It seems to me that the personal dignity of the King is not impaired by the conditions under which India remains in the Commonwealth. The final significance and value of the Monarchy seems to be enhanced by the way in which the King is acknowledged by the Republic of India and by the Commonwealth monarchies alike. [Interruption.]
It is astonishing how far below the level of events hon. Gentlemen are showing themselves to fall.

On a point of Order, Mr. Speaker. May I ask your guidance whether we are to have a series of extensive comments on this statement and, if so, on what Motion those comments are to be made?

One knows perfectly well that on these formal occasions it is the right of leaders of political parties to state their party's point of view. Rather than have an Adjournment, I gave my consent to this, and I take full responsibility for it. Realising that the Guillo- tine has to fall at 5.30 and that, therefore, there is little time for discussion on the Steel Bill, I thought this was the quickest way out: that statements should be made by the responsible leaders of the Opposition parties. It is not for me to tell them how long or how short they should be.

I should like to put this point. It seems to me that, far from being any derogation of the Monarchy, the proof of the attachment and importance that all the Dominions gives to it has shown the strength and vitality of that institution.

We cannot, of course, tell how all this will work out in practice, and obviously there are many difficult questions and dangers to be surmounted. There is no doubt however—this I say to all my friends on this side—that it is the duty of us all, wherever we sit, to try our best to make this new expression of the unity of the world-wide association of States and nations a practical and lasting success, and that is the course which we on this side of the House intend to steer. I feel that the tides of the world are favourable to our voyage. The pressure of dangers and duties that are shared in common by all of us in these days may well make new harmonies with India and, indeed, with large parts of Asia. We may also see coming into view an even larger and wider synthesis of States and nations comprising both the United States of America and united Europe which may one day, and perhaps not a distant day, bring to harassed and struggling humanity, real security for peace and freedom and for hearth and home.

Inasmuch as there is to be further Debate on this at some later stage, may I content myself with merely saying at the moment that I believe there is general satisfaction in every freedom-loving country throughout the world that the Prime Ministers, each one of them with a heavy sense of responsibility for his own country, have nevertheless been able to arrive at this arrangement. I am sure that it is the sincere hope of us all that, using the words of this declaration, there will be even closer cooperation for those causes of liberty, peace and progress which are the desire of all of us.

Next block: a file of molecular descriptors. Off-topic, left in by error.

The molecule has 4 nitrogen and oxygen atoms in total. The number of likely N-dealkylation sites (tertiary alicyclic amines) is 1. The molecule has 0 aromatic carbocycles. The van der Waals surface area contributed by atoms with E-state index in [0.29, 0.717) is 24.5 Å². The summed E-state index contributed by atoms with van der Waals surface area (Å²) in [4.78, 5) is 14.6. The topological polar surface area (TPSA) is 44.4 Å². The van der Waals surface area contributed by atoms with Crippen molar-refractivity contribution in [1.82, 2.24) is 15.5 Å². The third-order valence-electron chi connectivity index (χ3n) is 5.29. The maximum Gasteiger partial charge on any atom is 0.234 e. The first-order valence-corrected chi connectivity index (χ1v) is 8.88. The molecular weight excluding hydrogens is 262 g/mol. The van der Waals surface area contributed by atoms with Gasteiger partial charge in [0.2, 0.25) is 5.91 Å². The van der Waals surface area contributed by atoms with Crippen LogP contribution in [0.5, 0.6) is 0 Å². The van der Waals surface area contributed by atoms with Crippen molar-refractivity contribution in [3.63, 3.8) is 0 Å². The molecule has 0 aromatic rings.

Let me add this. I think it is only right that we should—and I desire to do so most sincerely—congratulate the Prime Minister on calling these Prime Ministers from the various countries together. I am quite sure that his tact and understanding have played a major part in bringing about this historical agreement and declaration.

If I may, I would say on behalf of the Prime Minister and of the Secretary of State for Commonwealth Relations that we express our thanks for and appreciation of the generally friendly observations that have been made about this matter by the Leader of the Opposition and the Leader of the Liberal Party. It is a good thing—a very good thing and not a bad thing—that there should be general harmony about this matter between the parties in the House. Therefore I cordially welcome what the Leader of the Opposition has said. He took his time, but I make no complaint about it. I cordially welcome what he said, and thank him for his observations, and no less the Leader of the Liberal Party. In these Commonwealth matters, the more we can march together in this House, the better it is for everybody.